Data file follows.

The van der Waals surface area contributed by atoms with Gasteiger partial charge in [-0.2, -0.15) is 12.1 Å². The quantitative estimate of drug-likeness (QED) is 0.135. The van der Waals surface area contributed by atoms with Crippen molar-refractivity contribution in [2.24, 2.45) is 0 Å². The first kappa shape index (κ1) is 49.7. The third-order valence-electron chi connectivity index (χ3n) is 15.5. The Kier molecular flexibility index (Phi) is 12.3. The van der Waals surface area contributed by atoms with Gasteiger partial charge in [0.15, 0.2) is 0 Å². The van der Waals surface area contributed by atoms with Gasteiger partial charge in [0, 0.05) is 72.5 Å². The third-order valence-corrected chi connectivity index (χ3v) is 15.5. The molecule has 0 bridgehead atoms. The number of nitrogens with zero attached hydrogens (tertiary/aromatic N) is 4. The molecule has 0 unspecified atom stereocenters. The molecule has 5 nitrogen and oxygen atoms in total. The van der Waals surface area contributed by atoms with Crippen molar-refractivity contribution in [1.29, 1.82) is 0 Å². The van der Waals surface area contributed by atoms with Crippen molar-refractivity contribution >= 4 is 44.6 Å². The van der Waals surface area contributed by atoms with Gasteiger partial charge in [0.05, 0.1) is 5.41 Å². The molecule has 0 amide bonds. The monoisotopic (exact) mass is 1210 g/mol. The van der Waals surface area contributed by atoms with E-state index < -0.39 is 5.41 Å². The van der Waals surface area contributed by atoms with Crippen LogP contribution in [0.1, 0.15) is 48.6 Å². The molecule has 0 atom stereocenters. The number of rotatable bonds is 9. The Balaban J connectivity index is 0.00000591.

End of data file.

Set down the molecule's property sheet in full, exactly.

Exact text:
The van der Waals surface area contributed by atoms with Gasteiger partial charge in [-0.2, -0.15) is 12.1 Å². The quantitative estimate of drug-likeness (QED) is 0.135. The van der Waals surface area contributed by atoms with Crippen molar-refractivity contribution in [2.24, 2.45) is 0 Å². The first kappa shape index (κ1) is 49.7. The third-order valence-electron chi connectivity index (χ3n) is 15.5. The Kier molecular flexibility index (Phi) is 12.3. The van der Waals surface area contributed by atoms with Gasteiger partial charge in [0.15, 0.2) is 0 Å². The van der Waals surface area contributed by atoms with Gasteiger partial charge in [0, 0.05) is 72.5 Å². The third-order valence-corrected chi connectivity index (χ3v) is 15.5. The molecule has 0 bridgehead atoms. The number of nitrogens with zero attached hydrogens (tertiary/aromatic N) is 4. The molecule has 0 unspecified atom stereocenters. The molecule has 5 nitrogen and oxygen atoms in total. The van der Waals surface area contributed by atoms with Crippen molar-refractivity contribution in [1.29, 1.82) is 0 Å². The van der Waals surface area contributed by atoms with Crippen molar-refractivity contribution >= 4 is 44.6 Å². The van der Waals surface area contributed by atoms with Gasteiger partial charge in [0.05, 0.1) is 5.41 Å². The molecule has 0 amide bonds. The monoisotopic (exact) mass is 1210 g/mol. The van der Waals surface area contributed by atoms with E-state index < -0.39 is 5.41 Å². The van der Waals surface area contributed by atoms with Crippen LogP contribution in [0.1, 0.15) is 48.6 Å². The molecule has 0 atom stereocenters. The number of rotatable bonds is 9. The Balaban J connectivity index is 0.00000591.